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Recent evidence suggests that there may be a bidirectional, physiological link between hypogonadism and metabolic syndrome (MetS), and testosterone replacement therapy (TRT) has been shown to improve some symptoms of MetS in small patient populations. We examined the effect of 12 months of TRT on MetS components in a large cohort of hypogonadal men.
Data were obtained from TRiUS (Testim® Registry in the United States), a 12-month, multicenter, prospective observational registry (N = 849) of hypogonadal men prescribed Testim 1% testosterone gel (5-10 g/day). Data analyzed included age, total testosterone (TT), free testosterone (FT), sex hormone-binding globulin (SHBG), and MetS components: waist circumference, blood pressure, fasting blood glucose, plasma triglycerides, and HDL cholesterol.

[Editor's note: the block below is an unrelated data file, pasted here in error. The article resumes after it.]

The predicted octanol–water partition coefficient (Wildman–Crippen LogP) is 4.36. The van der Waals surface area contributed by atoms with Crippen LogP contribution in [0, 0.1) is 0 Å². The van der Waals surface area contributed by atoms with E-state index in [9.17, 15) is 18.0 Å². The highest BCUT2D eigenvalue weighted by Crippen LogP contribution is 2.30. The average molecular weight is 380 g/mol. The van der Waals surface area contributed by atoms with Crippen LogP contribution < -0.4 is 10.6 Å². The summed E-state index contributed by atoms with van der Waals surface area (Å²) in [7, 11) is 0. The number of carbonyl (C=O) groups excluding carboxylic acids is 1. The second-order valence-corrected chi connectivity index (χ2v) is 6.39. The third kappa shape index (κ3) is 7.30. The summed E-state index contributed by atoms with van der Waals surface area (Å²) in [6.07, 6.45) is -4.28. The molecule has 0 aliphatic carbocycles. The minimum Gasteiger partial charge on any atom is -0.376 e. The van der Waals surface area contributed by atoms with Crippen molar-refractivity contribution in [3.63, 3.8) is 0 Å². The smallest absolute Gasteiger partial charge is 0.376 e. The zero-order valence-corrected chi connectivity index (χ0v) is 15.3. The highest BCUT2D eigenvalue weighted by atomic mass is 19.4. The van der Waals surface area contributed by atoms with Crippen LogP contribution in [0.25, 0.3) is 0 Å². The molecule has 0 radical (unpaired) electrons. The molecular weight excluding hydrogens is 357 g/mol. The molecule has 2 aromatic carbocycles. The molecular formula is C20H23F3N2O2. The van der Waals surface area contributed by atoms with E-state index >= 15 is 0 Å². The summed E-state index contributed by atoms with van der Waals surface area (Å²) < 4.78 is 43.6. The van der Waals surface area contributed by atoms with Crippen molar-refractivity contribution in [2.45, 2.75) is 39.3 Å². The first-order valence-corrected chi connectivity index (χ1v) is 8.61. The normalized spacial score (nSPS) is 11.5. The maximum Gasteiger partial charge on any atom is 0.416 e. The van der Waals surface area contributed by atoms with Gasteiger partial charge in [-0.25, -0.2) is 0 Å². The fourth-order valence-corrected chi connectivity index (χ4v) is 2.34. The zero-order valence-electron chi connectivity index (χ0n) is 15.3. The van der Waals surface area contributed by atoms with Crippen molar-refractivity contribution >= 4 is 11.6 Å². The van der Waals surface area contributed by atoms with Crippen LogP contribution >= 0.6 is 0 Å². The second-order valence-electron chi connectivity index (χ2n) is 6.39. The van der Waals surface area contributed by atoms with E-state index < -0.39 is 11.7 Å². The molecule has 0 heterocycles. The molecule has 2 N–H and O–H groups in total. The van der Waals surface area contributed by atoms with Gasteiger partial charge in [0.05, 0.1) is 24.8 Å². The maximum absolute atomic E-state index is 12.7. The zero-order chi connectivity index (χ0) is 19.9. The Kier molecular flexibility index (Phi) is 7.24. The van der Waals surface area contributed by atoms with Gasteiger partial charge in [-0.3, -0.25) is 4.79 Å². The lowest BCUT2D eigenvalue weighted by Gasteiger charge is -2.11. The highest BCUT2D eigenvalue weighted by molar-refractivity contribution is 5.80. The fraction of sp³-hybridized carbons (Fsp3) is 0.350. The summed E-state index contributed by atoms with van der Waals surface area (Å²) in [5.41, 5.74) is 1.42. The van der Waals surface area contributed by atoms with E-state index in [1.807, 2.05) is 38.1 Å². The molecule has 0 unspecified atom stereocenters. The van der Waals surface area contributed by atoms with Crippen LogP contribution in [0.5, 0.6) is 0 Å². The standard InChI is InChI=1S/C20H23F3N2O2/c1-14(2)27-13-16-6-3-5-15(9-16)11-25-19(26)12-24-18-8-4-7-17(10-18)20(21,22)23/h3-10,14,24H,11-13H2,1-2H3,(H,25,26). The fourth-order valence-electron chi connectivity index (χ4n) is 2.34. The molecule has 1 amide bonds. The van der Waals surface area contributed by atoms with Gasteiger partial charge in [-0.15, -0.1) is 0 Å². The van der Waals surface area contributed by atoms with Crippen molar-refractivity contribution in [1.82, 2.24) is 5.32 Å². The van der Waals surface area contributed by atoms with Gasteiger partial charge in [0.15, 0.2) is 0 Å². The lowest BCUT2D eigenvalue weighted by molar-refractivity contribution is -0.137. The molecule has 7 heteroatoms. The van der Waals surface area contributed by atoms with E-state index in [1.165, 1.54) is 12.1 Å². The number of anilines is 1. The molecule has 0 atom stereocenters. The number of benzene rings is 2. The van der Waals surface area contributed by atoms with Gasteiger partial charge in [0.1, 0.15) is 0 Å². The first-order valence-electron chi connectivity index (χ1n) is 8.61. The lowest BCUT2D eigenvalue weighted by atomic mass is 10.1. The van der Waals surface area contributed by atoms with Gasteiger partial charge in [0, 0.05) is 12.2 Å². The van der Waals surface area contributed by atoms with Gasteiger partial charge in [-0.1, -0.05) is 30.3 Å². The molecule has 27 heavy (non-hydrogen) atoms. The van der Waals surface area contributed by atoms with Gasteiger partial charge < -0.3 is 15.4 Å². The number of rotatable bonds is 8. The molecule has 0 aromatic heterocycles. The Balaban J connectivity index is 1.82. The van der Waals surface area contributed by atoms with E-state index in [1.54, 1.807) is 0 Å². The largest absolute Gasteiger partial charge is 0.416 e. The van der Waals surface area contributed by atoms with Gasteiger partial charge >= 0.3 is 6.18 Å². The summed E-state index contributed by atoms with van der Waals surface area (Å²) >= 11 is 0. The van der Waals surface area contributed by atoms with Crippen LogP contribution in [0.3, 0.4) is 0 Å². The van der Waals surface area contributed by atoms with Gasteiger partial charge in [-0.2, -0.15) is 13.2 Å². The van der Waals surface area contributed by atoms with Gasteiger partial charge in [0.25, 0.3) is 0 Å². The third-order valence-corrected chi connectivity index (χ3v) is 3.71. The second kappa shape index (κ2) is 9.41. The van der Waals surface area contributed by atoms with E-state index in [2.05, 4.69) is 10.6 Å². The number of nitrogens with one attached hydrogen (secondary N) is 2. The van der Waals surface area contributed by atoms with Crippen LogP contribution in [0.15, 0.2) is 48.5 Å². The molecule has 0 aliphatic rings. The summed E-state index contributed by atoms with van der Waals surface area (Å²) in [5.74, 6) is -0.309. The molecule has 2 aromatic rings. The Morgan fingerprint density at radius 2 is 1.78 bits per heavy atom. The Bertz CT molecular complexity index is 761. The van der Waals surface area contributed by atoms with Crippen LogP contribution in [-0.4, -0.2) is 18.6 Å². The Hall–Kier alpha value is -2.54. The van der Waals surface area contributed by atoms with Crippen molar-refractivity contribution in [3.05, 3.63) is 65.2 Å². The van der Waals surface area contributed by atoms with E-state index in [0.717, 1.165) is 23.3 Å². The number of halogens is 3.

Of evaluable patients (581/849) at baseline, 37% were MetS+ (n = 213) and 63% were MetS- (n = 368). MetS+ patients had significantly lower TT (p < 0.0001) and SHBG (p = 0.01) levels. Patients with the lowest quartile TT levels (<206 ng/dL [<7.1 nmol/L]) had a significantly increased risk of MetS+ classification vs those with highest quartile TT levels (≥331 ng/dL [≥11.5 nmol/L]) (odds ratio 2.66; 95% CI, 1.60 to 4.43). After 12 months of TRT, TT levels significantly increased in all patients (p < 0.005). Despite having similar TT levels after TRT, only MetS+ patients demonstrated significant decreases in waist circumference, fasting blood glucose levels, and blood pressure; lowest TT quartile patients demonstrated significant decreases in waist circumference and fasting blood glucose. Neither HDL cholesterol nor triglyceride levels changed significantly in either patient population.
Hypogonadal MetS+ patients were more likely than their MetS- counterparts to have lower baseline TT levels and present with more comorbid conditions. MetS+ patients and those in the lowest TT quartile showed improvement in some metabolic syndrome components after 12 months of TRT. While it is currently unclear if further cardiometabolic benefit can be seen with longer TRT use in this population, testing for low testosterone may be warranted in MetS+ men with hypogonadal symptoms.